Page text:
Motherhood can be described as two words: Unconditional love.
The kinship relation between an offspring and the mother is treasured for a lifetime. From the moment I got the news of my pregnancy to the instant my son Gavin was placed in my arms, I knew that this is what I was made for.
I’ve contemplated how I can feel an instant love for someone I’ve never met, never laid my eyes on, and never had a mutual conversation with. It can’t be explained to a new mother, it can’t be researched by a professor, and no rocket scientist has a manual for motherhood. It’s a feeling of overwhelming joy and triumph that not many can say they’ve experienced in one lifetime.
Don’t get me wrong. It hasn’t always been sunshine and rainbows. No book can prepare you for what to expect when your baby finally arrives. Complete and utter shock surged through my body, intense anxiety to follow, and an uncanny ability to multitask. I pride myself on being an exceptional multitasker, but when Gavin came around I kicked into overtime.
Now my meter is running low and I don’t have extra quarters to put back in. I should have known constant exhaustion would be a factor but they don’t mention that while the baby-making process begins. It’s all fun and games until that little stick shows two little blue lines.
I’ve had my share of frustration and agony. I’ve persevered through the pain and restless nights with no sleep for the instant gratitude I get when he grins ear to ear at me.
My assistant manager, who I worked with in Jackson, Tennessee, has a 2 year old and she was attending school in Memphis at the time I became pregnant.
“When Alli gets sick, all she wants is her mama,” Jennifer said. She smiled and continued, “I feel so needed.”
The constant fear of not knowing how to handle an ear ache or sudden spit up, makes it hard to keep calm and not dart to the computer researching every last bit of information from an insect bite to any other medical issue. Being a mother means three things to me:
1. Putting yourself last, and your child first.
2. Never letting any harm come to your child.
3. Never settling for second best.
I believe God gave every woman the sense of stability and the maternal instinct to protect their young for a reason, which led me to my decision to go back to school.Deciding to continue my education and to get my degree was an obvious YES to the ever-present question, “Can I do this?” I have known many women who have conquered the odds with overwhelming obstacles and I look to them with great inspiration.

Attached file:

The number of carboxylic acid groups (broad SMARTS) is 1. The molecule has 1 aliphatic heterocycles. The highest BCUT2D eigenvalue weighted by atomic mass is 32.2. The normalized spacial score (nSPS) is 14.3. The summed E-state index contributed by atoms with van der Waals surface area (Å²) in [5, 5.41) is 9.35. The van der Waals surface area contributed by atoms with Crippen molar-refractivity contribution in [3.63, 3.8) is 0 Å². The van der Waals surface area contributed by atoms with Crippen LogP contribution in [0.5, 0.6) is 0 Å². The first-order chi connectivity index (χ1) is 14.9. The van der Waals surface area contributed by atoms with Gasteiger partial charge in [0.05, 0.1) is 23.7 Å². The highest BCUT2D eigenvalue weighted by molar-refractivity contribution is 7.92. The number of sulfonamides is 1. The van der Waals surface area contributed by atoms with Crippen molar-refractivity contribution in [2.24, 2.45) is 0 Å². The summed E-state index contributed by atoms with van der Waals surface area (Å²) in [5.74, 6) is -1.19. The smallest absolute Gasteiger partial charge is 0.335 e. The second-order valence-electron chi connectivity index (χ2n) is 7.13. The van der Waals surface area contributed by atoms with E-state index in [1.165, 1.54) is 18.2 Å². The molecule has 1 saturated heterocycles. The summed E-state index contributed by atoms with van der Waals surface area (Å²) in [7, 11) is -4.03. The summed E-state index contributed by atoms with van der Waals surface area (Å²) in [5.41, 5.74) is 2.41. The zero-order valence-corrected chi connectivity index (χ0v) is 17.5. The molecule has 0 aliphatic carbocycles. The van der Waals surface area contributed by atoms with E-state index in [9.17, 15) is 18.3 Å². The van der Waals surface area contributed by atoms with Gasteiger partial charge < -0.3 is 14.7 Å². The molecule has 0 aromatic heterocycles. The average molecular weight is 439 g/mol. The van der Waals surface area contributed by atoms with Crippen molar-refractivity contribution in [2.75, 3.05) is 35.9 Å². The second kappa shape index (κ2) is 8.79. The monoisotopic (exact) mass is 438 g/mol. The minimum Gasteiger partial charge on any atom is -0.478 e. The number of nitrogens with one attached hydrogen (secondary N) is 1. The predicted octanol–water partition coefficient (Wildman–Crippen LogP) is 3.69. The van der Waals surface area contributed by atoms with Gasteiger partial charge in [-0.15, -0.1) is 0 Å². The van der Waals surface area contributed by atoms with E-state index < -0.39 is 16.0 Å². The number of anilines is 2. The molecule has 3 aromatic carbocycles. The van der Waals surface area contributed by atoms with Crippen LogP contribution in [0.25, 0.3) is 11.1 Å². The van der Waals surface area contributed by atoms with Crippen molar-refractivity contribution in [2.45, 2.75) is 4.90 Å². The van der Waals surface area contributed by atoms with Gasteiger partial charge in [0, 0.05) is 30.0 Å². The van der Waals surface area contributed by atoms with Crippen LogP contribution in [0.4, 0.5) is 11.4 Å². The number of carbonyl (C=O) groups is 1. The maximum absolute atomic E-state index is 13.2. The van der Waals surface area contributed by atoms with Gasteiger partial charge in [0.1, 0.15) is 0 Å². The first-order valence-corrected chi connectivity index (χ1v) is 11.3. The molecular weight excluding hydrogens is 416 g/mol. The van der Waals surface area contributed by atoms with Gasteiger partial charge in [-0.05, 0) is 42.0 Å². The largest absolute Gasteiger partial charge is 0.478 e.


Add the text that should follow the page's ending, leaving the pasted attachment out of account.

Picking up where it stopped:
There are at least 10 women I know attending Missouri Valley College who have children. Those are the ones I know. There are probably more. The single mom statistics in the United States reveal that there are almost 13.7 million single parents as of November 2009. These single parents are responsible for providing for around 21.8 million children. Out of this figure, an estimated 26 percent are of age 21.
One of my friends named Amanda, from my earlier years in school, who is a single parent, said, “You take one look at them and you know you want better for them, as they would want the same for you.” She sighed and uttered, “It does not a matter how long it takes you to finish but the effort you put forth to make a better life for yourself and your family.”
Those are my words to live by, as I try to overcome the odds of going to school, taking care of my son, and continuing to work part-time.
My course load is exciting to take on, and I love a challenge. My teachers are understanding and considerate of my circumstance. Without the support of my teachers, I know this would be an even more difficult experience coming back to school.
Competing to be an exceptional student comes as a challenge to most, but showing up underclassmen is a far greater reward when you know you’re one of the top students in the class.
Being called a “student” again feels surreal. I feel like I have many titles now: a mother, a fiancée, an assistant manager, all rolled into one big ball. Proving that I can participate and exceed and still keep up with motherly tasks is a wonderful feeling.
I understand, as a college student juggling sports, a job, (work-study doesn’t count) and school can be challenging. When it comes to decision-making, partying and socializing make it to the top of most students’ list. A life-altering decision may be “should I take my chances at the Café today,” or “Should I go to that party that I know is going to get busted, or study for a test coming up.” All debilitating questions, I agree. It can be difficult to weigh the odds.
But adding a child to the mix smashes all the urges to party. That’s when the voice of reason comes to say, “You have a job to do. Now do it!”
Finding the right baby-sitter, now that’s a life-altering decision. Not to mention finding the right brand of diapers, that could take months to master.
A job itself is taxing on the body emotionally and physically. Exerting yourself to please your boss and trying keep up the pace with your other co-workers is debilitating when you have a hip problem, a lower lumbar issue, and, to top it off, the hormones are still racing through your body that can send you in a downward spiral in an instant. I can honestly say now that is not a top priority in my life and they can stick it where the sun doesn’t shine!
I think the two most underpaid and unappreciated jobs are being a teacher and being a mother. I’ve made many mistakes thus far but this is one I wouldn’t change. I love every minute and I cherish the time I get to be a mom and continue to better myself.
I’ve grown to appreciate and respect mothers everywhere who are raising their families and continuing their education. I feel blessed for the opportunity to finish what I started 2 years ago at Missouri Valley, and to continue my journey with Gavin.